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United States Patent 5,149,328
Zaha September 22, 1992

Intravenous needle assembly having interlocking wings

Abstract

A winged needle assembly includes a steel needle, a plastic hub molded to secure a portion of the needle, flexible wings attached to the hub for manual manipulation of the needle, and an interlocking pattern of grooves or ridges on the wing surfaces to prevent relative movement of the wings when flexed together.


Inventors: Zaha; Juergen H. (Winthrop Harbor, IL)
Assignee: Abbott Laboratories (Abbott Park, IL)
Appl. No.: 636653
Filed: December 31, 1990

Current U.S. Class: 604/177; 604/174
Intern'l Class: A61M 005/32
Field of Search: 604/177,174


References Cited
U.S. Patent Documents
3640275Feb., 1972Burke et al.604/177.
3670727Jun., 1972Reiterman604/177.

Primary Examiner: Wilson; John J.
Assistant Examiner: Smith; Jeffrey A.
Attorney, Agent or Firm: Rrausch; A. Nicholas, Dean; Clifford A.

Claims



What is claimed is:

1. A winged needle assembly comprising:

a steel needle:

a plastic hub molded to secure a portion of the needle:

flexible wings radially attached to the hub for manual manipulation of the needle: and

opposed mirror image patterns of grooves on said flexible wings for interlocking opposed wings to each other when said wings are flexed together to prevent relative movement of said needle.

2. A winged needle assembly comprising:

a steel needle:

a plastic hub molded to secure a portion of the needle:

flexible wings radially attached to the hub for manual manipulation of the needle: and

opposed mirror image patterns of raised ridges on said flexible wings for interlocking opposed wings to each other when said wings are flexed together to prevent relative movement of said needle.
Description



BACKGROUND OF THE INVENTION

The present invention relates to a winged needle assembly used for intravenous infusion or catheter placement. More particularly, the invention relates to an assembly for reliably interlocking the wings of the needle assembly during insertion of the needle into the vein of a patient.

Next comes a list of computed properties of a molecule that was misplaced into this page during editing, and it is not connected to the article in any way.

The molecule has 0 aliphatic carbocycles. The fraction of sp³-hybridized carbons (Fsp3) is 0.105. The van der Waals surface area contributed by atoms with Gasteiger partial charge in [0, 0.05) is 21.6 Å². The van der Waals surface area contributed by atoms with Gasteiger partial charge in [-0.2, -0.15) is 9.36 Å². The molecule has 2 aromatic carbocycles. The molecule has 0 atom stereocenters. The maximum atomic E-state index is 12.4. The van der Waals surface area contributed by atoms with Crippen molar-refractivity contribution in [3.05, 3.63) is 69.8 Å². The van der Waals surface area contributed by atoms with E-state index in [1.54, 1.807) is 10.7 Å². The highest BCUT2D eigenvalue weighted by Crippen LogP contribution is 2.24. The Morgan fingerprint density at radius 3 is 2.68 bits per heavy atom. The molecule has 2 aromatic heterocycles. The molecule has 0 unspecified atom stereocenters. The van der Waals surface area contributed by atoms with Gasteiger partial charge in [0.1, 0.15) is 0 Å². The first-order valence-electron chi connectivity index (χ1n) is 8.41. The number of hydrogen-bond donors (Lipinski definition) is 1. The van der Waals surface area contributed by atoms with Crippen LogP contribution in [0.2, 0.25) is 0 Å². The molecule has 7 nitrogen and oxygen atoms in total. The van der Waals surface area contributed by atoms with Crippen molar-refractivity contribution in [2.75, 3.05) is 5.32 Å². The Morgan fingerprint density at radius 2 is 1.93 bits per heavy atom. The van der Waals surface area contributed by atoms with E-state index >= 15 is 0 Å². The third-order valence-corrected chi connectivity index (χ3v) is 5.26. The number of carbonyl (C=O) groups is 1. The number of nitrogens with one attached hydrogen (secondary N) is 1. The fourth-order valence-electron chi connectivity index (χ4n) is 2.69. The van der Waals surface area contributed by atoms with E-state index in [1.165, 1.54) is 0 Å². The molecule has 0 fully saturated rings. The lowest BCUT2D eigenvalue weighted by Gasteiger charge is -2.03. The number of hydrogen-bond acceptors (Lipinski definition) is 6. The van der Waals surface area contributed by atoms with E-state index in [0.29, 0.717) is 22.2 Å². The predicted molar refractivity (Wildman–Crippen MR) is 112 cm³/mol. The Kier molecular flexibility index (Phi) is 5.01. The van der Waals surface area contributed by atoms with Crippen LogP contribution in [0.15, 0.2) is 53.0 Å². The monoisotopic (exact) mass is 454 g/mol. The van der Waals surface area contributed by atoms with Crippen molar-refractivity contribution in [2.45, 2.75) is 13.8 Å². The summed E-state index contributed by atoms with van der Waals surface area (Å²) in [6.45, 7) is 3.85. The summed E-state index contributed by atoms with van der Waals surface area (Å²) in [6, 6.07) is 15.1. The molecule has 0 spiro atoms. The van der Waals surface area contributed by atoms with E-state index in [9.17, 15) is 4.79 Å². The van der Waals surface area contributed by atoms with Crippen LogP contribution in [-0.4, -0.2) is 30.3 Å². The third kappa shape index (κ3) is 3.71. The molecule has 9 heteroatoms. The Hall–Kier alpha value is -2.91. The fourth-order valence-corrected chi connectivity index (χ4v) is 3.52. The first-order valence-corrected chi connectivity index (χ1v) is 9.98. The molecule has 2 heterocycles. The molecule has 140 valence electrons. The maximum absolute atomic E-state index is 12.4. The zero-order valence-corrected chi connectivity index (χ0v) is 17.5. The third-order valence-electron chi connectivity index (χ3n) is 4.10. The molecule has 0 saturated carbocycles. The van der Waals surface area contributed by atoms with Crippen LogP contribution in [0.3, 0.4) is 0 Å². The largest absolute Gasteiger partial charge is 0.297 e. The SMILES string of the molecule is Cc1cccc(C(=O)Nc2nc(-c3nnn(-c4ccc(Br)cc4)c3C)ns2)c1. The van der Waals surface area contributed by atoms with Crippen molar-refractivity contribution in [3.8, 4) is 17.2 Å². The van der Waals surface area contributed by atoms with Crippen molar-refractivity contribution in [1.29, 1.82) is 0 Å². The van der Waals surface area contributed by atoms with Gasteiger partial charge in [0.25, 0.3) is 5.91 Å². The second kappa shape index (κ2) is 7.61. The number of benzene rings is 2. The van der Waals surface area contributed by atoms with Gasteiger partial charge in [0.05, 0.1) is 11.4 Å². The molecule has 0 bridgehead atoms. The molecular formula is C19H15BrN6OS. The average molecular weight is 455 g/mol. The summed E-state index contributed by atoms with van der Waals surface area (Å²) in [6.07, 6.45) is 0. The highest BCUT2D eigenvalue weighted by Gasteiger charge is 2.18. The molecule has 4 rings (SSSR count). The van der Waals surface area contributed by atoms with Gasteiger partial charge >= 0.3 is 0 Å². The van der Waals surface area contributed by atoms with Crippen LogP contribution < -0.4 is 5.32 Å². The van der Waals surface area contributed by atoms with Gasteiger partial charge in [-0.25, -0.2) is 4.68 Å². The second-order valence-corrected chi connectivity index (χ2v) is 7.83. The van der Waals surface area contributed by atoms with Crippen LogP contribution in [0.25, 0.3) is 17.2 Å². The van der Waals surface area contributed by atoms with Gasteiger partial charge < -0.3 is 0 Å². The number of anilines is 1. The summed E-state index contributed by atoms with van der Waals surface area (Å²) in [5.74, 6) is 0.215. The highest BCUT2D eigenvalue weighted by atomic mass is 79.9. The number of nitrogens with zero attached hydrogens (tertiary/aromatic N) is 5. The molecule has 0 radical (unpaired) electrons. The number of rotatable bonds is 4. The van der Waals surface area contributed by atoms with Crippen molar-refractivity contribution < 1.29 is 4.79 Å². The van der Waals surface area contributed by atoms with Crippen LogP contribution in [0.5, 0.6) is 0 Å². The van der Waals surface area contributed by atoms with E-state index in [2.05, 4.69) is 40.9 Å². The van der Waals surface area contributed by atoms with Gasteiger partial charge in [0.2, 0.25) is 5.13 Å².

Winged infusion sets makes venipuncture easier as suggested by U.S. Pat. No. 3,064,648 to Bujan, hereby incorporated by reference herein. The flexible plastic wings fold or are pinched together for firm needle control during venipuncture and fold flat after needle insertion to provide a firm anchor for taping. The short needle shaft minimizes the possibility of needle movement within the vein.

U.S. Pat. Nos. 4,300,553, 4,388,074 and 4,389,210, each of which is hereby incorporated by reference herein, disclose needle-inside catheter placement assemblies which capture a needle in the winged hub assembly to assist in puncturing a vein and placing a catheter therein. The needle is then withdrawn.

Of prime concern in both procedures is the insertion of the needle into the vein. Care must be taken not to further cut or puncture the sides of the vein. Any movement of the sharp needle tip may cause damage to the patient's vein.

The flexible wings of known winged needle assemblies are capable of flexing so that both wings can be firmly grasped between the thumb and forefinger. However the smooth surfaces of the plastic wings which are pressed together allows the wings to slid against each other. This relative movement of the wings is transferred to the needle shaft and may cause the sharp needle tip to pivot or move. If the needle is in the vein when this movement occurs, the vein walls can be damaged.

The above relative movement of the wings has been partially addressed by the inclusion of mating means such as a pin or knob and a receiving cavity or hole on opposed wings so as to index the two wings to each other. When the wings are flexed together, the pin should register into the hole and secure the two wings into relative position.